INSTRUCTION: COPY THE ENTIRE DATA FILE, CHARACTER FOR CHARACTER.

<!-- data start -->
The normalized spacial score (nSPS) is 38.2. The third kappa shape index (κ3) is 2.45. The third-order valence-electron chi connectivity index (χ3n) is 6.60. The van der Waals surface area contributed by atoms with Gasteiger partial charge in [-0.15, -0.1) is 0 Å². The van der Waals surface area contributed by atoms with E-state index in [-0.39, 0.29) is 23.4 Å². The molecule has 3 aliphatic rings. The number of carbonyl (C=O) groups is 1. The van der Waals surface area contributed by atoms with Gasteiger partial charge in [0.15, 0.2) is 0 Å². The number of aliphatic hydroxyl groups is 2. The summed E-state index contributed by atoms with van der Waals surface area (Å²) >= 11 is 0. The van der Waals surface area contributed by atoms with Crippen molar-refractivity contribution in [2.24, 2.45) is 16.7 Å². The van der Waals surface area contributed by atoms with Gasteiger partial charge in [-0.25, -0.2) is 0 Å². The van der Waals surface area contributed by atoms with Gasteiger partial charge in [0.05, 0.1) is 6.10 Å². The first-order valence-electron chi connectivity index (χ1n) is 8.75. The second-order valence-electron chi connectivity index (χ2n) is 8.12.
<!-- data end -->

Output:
The normalized spacial score (nSPS) is 38.2. The third kappa shape index (κ3) is 2.45. The third-order valence-electron chi connectivity index (χ3n) is 6.60. The van der Waals surface area contributed by atoms with Gasteiger partial charge in [-0.15, -0.1) is 0 Å². The van der Waals surface area contributed by atoms with E-state index in [-0.39, 0.29) is 23.4 Å². The molecule has 3 aliphatic rings. The number of carbonyl (C=O) groups is 1. The van der Waals surface area contributed by atoms with Gasteiger partial charge in [0.15, 0.2) is 0 Å². The number of aliphatic hydroxyl groups is 2. The summed E-state index contributed by atoms with van der Waals surface area (Å²) >= 11 is 0. The van der Waals surface area contributed by atoms with Crippen molar-refractivity contribution in [2.24, 2.45) is 16.7 Å². The van der Waals surface area contributed by atoms with Gasteiger partial charge in [-0.25, -0.2) is 0 Å². The van der Waals surface area contributed by atoms with Gasteiger partial charge in [0.05, 0.1) is 6.10 Å². The first-order valence-electron chi connectivity index (χ1n) is 8.75. The second-order valence-electron chi connectivity index (χ2n) is 8.12.